Friday, December 23, 2011
THE NOVEL 'TSOTSI' RESONATES WITH CRIME IN SOUTH AFRICA TODAY
ATHOL Fugard could have written his much acclaimed novel “Tsotsi,” 49 years ago and published it in 1980; it resonates with the current crime like robbery, murder and rape, the biting poverty, shuttered dreams and hopes in South Africa – party as a result of the defunct apartheid system.
However, the good news is that the number of murders in South Africa declined by 6.5 per cent in 2010/2011, with 15, 940 cases being recorded, according to annual police crime statistics released in September 2011. The murder rate has come down consistently by nearly 20 percent since 2003/2004.
In the period from April 2010 to March 2011, attempted murders had fallen by 12.2 per cent, whereas assault with intent to inflict grievous bodily harm had dropped by 4.5 per cent. Robbery with aggravating circumstances was also down by 12 per cent.
The “Tsotsi,” story begins in an illegal drinking dive known as a shebeen on a Friday night with four gangsters plotting to attack mine workers in the rail station returning home with their earnings. Their criminal repertoire included attacking lonely taxi drivers, or a darkened, deserted house in one of the white suburbs.
“The trains,” Tsotsi said. “Let’s take one on the trains.”
The gang’s target was Gumboot Dhlamini, a mine worker who was returning home after a year’s work in the city with all his savings.
The four including Tsotsi and Die Aap surrounded Gumboot in the coach. Butcher worked the bicycle spoke up and into Gumboot’s heart. It was Buston who slipped his hand into the pocket and took out the pay packet. They left him dead in the train.
Tsotsi is an angry young gang leader in the South African township of Sopiatown. He was the youngest of the four. He owned a sheath-knife, the blade four inches long. He carried it in the back pocket of his trousers, and slept with it under his jacket which he rolled up and used as a pillow. The knife was not only his weapon, but also a fetish, a talisman that conjured away bad spirits and established him securely in his life.
Tsotsi hated questions about himself and how no one knew anything about him except that he was the hardest, the quickest, the cleverest that had ever been and once somebody had tried to find out something and he was dead.
Tsotsi hated questions for a profound but simple reason. He didn’t know the answers…neither his name, nor his age, nor any of the other answers that men assemble and shape into the semblance of a life. His memory went back vaguely to a group of young boys scavenging the township for scraps needed to keep alive. Before that a few vague, moody memories, a police chase and finding himself alone.
Tsotsi didn’t know because he had never been told, and if he had known he no longer remembered, and his not knowing himself had a deeper meaning than his name and his age. He allowed himself no thought of himself, he remembered no yesterdays, and tomorrow existed only when it was the present, living moment. He was as old as that moment, and his name was the name, in a way, of all men.
One day when he was scavenging on the streets an Indian chased him away from his shop door, shouting and calling him a tsotsi. So he decided to take on the name of Tsotsi. Tsotsi is an Afrikaans term for a hoodlum or a thug.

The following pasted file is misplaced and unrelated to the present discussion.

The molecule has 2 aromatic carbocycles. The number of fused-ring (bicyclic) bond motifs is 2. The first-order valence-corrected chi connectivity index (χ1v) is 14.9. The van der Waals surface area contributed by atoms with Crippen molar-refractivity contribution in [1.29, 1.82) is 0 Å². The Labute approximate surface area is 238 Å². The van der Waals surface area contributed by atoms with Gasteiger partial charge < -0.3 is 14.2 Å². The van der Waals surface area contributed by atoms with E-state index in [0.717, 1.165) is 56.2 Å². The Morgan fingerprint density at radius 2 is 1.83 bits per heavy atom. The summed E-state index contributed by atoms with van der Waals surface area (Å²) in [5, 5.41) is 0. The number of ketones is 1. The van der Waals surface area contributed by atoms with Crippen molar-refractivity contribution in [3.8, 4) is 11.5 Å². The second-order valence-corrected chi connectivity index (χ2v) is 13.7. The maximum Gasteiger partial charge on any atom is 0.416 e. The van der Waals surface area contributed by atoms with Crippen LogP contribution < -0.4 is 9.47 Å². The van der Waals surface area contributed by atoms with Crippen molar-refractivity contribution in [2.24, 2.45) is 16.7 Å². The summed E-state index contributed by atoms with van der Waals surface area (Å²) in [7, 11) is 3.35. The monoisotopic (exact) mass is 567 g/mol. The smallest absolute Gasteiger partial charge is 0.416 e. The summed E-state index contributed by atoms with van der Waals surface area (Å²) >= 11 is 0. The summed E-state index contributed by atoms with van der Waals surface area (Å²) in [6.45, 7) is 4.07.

In a drunken state one day, Boston, asks Tsotsi for his age and expressed his displeasure of how they had ended Gumboot’s life.
In a sudden and irrational impulse Tsotsi brutally attacked Boston and nearly beat him to death.
One night, in a moonlit grove of the bluegum trees, a woman Tsotsi attempts to rape forces a shoebox into his arms. The box contains a baby, and his life is inexorably changed. He begins to remember his troubled childhood, to rediscover himself and his capacity to love, find mercy and sympathy.
Changing the baby’s cloths and feeding him proved a challenge. He tried to give it water and bread soaked in water, but it had all come driveling out. He was chancing his hand at a game he had never dared play and the baby was the dice, so to speak. He hid the baby away from the other gangsters in the ruins of buildings.
Tsotsi forced Miriam Ngidi, an eighteen year old mother of one to feed and clean his baby. The thought of that greedy, decrepit, foul-smelling bundle in the rags on the bed at her breast filled her with horror. It was a violation of her body that brought to a sharp pitch the possessive, miserly twist in her nature. “He’s too dirty!” Miriam cried.
“Then clean him,” Tsotsi replied savagely. “Clean him and feed him.”
When she still hesitated, he took out his knife and gave her one last chance. She fought down her disgust and went to work.
Tsotsi heard the bulldozers and saw the dust a long way away as they razed the ruins of buildings completely to the ground. He run and got there with seconds to spare. He had enough time to dive for the corner where the baby was hidden, before the first crack snaked along the wall and the topmost bricks came falling down, time enough even then to look, and then finally to remember. Then it was too late for anything; and the wall came down on top of him, flattening him into the dust.
The only novel by prize-winning playwright Fugard, Tsotsi’s raw power and rare humanity show how decency and compassion can survive against all the odds.
Fugard was born in Middelburg in South Africa in 1932, to an Afrikaner mother and English father. The racial discrimination that he observed while growing up under apartheid has greatly influence his writing.
The South African director, Gavin Hood shot the film “Tsotsi” in South Africa in 2004 and 2005. Among the numerous awards it has won include the Best Foreign Film at the 2006 Academy Awards, and the Jury Prize for Best Feature at the 2006 Pan African Film and Arts Festival.